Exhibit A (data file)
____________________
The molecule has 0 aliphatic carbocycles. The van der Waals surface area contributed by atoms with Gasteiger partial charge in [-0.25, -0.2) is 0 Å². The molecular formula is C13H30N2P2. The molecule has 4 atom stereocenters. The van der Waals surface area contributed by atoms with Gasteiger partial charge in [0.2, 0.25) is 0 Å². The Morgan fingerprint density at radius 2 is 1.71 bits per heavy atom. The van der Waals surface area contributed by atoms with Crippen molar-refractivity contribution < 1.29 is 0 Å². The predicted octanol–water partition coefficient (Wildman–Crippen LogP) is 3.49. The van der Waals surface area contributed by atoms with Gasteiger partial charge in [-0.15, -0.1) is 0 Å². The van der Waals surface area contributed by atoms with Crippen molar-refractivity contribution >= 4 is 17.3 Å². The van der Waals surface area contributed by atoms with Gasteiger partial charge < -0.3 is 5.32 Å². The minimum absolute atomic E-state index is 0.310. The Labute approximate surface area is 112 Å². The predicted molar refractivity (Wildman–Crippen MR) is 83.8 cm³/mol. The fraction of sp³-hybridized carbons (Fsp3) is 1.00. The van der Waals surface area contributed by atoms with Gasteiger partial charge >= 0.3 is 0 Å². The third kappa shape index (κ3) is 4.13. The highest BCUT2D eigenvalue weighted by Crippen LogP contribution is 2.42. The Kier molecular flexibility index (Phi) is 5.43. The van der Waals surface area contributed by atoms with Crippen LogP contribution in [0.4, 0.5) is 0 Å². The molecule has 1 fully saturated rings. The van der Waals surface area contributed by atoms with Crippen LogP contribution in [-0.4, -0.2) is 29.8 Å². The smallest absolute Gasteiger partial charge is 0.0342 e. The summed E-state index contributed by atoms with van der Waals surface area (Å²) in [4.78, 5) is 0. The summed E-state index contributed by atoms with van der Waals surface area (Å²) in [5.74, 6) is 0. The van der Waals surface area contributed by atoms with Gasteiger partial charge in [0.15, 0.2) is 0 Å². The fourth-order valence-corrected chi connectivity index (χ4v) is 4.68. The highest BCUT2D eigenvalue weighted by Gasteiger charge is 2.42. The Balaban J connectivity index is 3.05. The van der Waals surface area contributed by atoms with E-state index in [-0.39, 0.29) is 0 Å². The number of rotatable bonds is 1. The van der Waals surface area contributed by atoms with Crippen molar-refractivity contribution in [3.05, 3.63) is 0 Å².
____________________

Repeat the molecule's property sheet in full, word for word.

The molecule has 0 aliphatic carbocycles. The van der Waals surface area contributed by atoms with Gasteiger partial charge in [-0.25, -0.2) is 0 Å². The molecular formula is C13H30N2P2. The molecule has 4 atom stereocenters. The van der Waals surface area contributed by atoms with Gasteiger partial charge in [0.2, 0.25) is 0 Å². The Morgan fingerprint density at radius 2 is 1.71 bits per heavy atom. The van der Waals surface area contributed by atoms with Crippen molar-refractivity contribution < 1.29 is 0 Å². The predicted octanol–water partition coefficient (Wildman–Crippen LogP) is 3.49. The van der Waals surface area contributed by atoms with Gasteiger partial charge in [-0.15, -0.1) is 0 Å². The van der Waals surface area contributed by atoms with Crippen molar-refractivity contribution >= 4 is 17.3 Å². The van der Waals surface area contributed by atoms with Gasteiger partial charge < -0.3 is 5.32 Å². The minimum absolute atomic E-state index is 0.310. The Labute approximate surface area is 112 Å². The predicted molar refractivity (Wildman–Crippen MR) is 83.8 cm³/mol. The fraction of sp³-hybridized carbons (Fsp3) is 1.00. The van der Waals surface area contributed by atoms with Gasteiger partial charge >= 0.3 is 0 Å². The third kappa shape index (κ3) is 4.13. The highest BCUT2D eigenvalue weighted by Crippen LogP contribution is 2.42. The Kier molecular flexibility index (Phi) is 5.43. The van der Waals surface area contributed by atoms with Crippen LogP contribution in [0.4, 0.5) is 0 Å². The molecule has 1 fully saturated rings. The van der Waals surface area contributed by atoms with Crippen LogP contribution in [-0.4, -0.2) is 29.8 Å². The smallest absolute Gasteiger partial charge is 0.0342 e. The summed E-state index contributed by atoms with van der Waals surface area (Å²) in [4.78, 5) is 0. The summed E-state index contributed by atoms with van der Waals surface area (Å²) in [5.74, 6) is 0. The van der Waals surface area contributed by atoms with Gasteiger partial charge in [0.15, 0.2) is 0 Å². The fourth-order valence-corrected chi connectivity index (χ4v) is 4.68. The highest BCUT2D eigenvalue weighted by Gasteiger charge is 2.42. The Balaban J connectivity index is 3.05. The van der Waals surface area contributed by atoms with E-state index in [-0.39, 0.29) is 0 Å². The number of rotatable bonds is 1. The van der Waals surface area contributed by atoms with Crippen molar-refractivity contribution in [3.05, 3.63) is 0 Å².